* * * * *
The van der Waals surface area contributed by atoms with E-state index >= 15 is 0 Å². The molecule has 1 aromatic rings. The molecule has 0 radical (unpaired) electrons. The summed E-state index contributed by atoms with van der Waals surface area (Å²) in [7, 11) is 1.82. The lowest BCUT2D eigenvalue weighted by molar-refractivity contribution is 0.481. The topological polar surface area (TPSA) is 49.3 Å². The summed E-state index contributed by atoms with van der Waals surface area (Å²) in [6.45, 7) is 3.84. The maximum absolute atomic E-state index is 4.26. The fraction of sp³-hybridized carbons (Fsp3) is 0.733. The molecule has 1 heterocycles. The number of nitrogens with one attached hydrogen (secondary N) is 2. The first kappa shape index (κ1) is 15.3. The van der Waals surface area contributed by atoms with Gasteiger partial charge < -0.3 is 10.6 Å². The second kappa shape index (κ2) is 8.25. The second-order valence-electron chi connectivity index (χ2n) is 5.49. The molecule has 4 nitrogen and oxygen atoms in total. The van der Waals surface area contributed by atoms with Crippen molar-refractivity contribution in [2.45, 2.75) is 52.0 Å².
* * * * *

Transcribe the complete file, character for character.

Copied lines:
The van der Waals surface area contributed by atoms with E-state index >= 15 is 0 Å². The molecule has 1 aromatic rings. The molecule has 0 radical (unpaired) electrons. The summed E-state index contributed by atoms with van der Waals surface area (Å²) in [7, 11) is 1.82. The lowest BCUT2D eigenvalue weighted by molar-refractivity contribution is 0.481. The topological polar surface area (TPSA) is 49.3 Å². The summed E-state index contributed by atoms with van der Waals surface area (Å²) in [6.45, 7) is 3.84. The maximum absolute atomic E-state index is 4.26. The fraction of sp³-hybridized carbons (Fsp3) is 0.733. The molecule has 1 heterocycles. The number of nitrogens with one attached hydrogen (secondary N) is 2. The first kappa shape index (κ1) is 15.3. The van der Waals surface area contributed by atoms with Gasteiger partial charge < -0.3 is 10.6 Å². The second kappa shape index (κ2) is 8.25. The second-order valence-electron chi connectivity index (χ2n) is 5.49. The molecule has 4 nitrogen and oxygen atoms in total. The van der Waals surface area contributed by atoms with Crippen molar-refractivity contribution in [2.45, 2.75) is 52.0 Å².